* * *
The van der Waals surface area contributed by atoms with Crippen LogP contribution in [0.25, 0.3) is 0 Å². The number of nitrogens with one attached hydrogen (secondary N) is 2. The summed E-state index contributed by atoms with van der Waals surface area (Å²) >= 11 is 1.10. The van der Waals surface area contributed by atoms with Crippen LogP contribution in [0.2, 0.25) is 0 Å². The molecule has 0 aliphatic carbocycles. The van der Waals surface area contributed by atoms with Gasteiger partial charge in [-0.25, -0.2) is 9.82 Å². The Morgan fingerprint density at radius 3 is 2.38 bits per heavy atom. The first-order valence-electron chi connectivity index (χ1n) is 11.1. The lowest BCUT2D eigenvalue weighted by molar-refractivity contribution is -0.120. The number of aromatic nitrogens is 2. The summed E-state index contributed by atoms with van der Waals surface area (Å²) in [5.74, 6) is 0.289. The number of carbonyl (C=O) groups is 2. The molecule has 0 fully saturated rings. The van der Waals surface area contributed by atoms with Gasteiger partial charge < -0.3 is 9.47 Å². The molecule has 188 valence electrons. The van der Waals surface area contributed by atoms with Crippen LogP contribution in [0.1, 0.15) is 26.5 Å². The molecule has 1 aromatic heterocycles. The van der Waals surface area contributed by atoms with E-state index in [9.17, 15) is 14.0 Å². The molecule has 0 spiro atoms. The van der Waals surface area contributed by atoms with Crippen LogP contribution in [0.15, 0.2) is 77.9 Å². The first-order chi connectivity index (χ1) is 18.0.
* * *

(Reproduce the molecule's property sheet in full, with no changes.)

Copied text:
The van der Waals surface area contributed by atoms with Crippen LogP contribution in [0.25, 0.3) is 0 Å². The number of nitrogens with one attached hydrogen (secondary N) is 2. The summed E-state index contributed by atoms with van der Waals surface area (Å²) >= 11 is 1.10. The van der Waals surface area contributed by atoms with Crippen LogP contribution in [0.2, 0.25) is 0 Å². The molecule has 0 aliphatic carbocycles. The van der Waals surface area contributed by atoms with Gasteiger partial charge in [-0.25, -0.2) is 9.82 Å². The Morgan fingerprint density at radius 3 is 2.38 bits per heavy atom. The first-order valence-electron chi connectivity index (χ1n) is 11.1. The lowest BCUT2D eigenvalue weighted by molar-refractivity contribution is -0.120. The number of aromatic nitrogens is 2. The summed E-state index contributed by atoms with van der Waals surface area (Å²) in [5.74, 6) is 0.289. The number of carbonyl (C=O) groups is 2. The molecule has 0 fully saturated rings. The van der Waals surface area contributed by atoms with Gasteiger partial charge < -0.3 is 9.47 Å². The molecule has 188 valence electrons. The van der Waals surface area contributed by atoms with Crippen LogP contribution in [0.1, 0.15) is 26.5 Å². The molecule has 1 aromatic heterocycles. The van der Waals surface area contributed by atoms with E-state index in [9.17, 15) is 14.0 Å². The molecule has 0 spiro atoms. The van der Waals surface area contributed by atoms with Crippen LogP contribution in [0.15, 0.2) is 77.9 Å². The first-order chi connectivity index (χ1) is 18.0.